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How to Care for a Eugenia Topiary

Updated July 20, 2017

Eugenia is a genus of flowering tropical and subtropical plants, most of which are evergreen shrubs and trees, belonging to the myrtle family, Myrtaceae. These plants have glossy foliage, attractive white flowers and red berries and many species are placed in containers and pruned to serve as topiaries. You'll find them for sale in such shapes as spirals, cones, globes and two- and three-tier balls or "pom-poms." In general, Eugenia species are hardy outdoors in USDA zones 9 through 11. However, they can also be grown indoors.

Choose a site for your topiary with full to partial sun. If temperatures are particularly hot, place it in partial sun. Eugenia species need a minimum of four to five hours of direct sunlight a day. Place it in direct sunshine through glass if grown indoors.

Place the topiary where its leaves will not touch another plant or object. Eugenia requires good airflow.

Water consistently. From spring through fall, water daily to keep the soil evenly moist, rather than giving an occasional soaking and allowing it to dry out. During the winter, cut back to watering three to four times a week. If you have hard water, use distilled water or rainwater, as Eugenia doesn't tolerate salt. If the leaves start to lose their glossy appearance or wilt, it's an indication the plant needs more water.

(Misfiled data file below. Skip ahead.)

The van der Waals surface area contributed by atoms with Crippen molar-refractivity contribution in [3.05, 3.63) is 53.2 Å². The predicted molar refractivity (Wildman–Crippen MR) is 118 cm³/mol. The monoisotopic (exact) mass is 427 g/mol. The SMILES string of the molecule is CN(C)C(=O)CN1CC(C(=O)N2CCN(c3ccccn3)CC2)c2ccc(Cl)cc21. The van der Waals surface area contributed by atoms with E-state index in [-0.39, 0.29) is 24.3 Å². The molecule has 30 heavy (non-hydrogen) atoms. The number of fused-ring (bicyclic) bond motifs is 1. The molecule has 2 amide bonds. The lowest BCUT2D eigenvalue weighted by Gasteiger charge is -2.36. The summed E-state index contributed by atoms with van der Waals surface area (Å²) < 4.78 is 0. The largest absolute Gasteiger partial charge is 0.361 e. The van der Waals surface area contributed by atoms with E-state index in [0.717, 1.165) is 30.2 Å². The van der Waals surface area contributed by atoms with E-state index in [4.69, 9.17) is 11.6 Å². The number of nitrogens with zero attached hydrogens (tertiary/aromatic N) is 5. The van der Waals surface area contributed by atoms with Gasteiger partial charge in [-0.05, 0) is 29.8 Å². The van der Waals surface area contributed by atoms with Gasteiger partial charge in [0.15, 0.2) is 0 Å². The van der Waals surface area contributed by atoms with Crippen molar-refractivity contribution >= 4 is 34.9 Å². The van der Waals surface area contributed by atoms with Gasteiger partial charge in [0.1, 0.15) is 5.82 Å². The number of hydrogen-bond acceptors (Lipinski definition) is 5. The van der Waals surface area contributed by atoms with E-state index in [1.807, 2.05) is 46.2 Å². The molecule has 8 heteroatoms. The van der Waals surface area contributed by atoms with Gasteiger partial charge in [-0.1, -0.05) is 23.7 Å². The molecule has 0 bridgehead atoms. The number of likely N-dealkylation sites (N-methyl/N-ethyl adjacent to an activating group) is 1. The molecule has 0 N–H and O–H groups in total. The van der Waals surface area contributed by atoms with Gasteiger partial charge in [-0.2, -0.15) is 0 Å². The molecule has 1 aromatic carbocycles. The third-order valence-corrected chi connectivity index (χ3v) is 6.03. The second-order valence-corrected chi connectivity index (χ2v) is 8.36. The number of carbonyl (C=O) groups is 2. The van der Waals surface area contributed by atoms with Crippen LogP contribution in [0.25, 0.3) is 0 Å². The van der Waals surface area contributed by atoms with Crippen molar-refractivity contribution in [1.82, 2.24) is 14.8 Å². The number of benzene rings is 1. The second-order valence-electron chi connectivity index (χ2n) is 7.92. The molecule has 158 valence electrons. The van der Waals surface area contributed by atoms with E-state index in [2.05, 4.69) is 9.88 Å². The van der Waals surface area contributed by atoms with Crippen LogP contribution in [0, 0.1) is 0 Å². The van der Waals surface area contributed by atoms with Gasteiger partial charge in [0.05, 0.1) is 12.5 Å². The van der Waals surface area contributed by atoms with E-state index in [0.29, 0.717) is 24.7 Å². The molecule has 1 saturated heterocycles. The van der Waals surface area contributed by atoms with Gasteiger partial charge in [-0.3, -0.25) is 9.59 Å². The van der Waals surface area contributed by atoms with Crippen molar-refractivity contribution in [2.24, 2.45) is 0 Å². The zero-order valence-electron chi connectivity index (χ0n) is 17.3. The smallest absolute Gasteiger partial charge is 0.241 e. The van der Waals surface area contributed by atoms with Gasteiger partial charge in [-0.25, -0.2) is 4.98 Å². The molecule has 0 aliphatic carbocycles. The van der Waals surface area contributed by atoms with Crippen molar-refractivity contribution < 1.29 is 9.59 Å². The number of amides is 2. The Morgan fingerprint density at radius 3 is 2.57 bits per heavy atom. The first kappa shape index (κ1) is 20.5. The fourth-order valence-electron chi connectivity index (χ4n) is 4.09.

Cover or place the topiary in a sheltered area if temperatures are expected to fall below 0 degrees C. It prefers winter temperatures between 7.77 and 20.0 degrees C. If grown indoors, Eugenia prefers little variation in temperature and doesn't tolerate drafts.

Fertilise monthly during the spring and summer during heavy growth; in the winter, fertilise bimonthly. Use a complete formula, such as a 13-13-13 or 18-6-8.

Keep the topiary to its shape by pinching off new growth with your fingers or snipping it with a scissors every two to four weeks. You can prune it back vigorously when necessary.

Things You'll Need

  • Distilled water or rainwater
  • Complete fertiliser, such as 13-13-13 or 18-6-8
  • Scissors
  • Pruning shears
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About the Author

Marguerite Gautier has been writing professionally since 1997. Her general interest articles have appeared online at Manidoo and her astrological and historical writings have appeared in “Love Signs and You” and “Your Birthday Sign Through Time.” She has a Bachelor of Arts in English from Macalester College and a Master of Arts in library science from the University of Minnesota.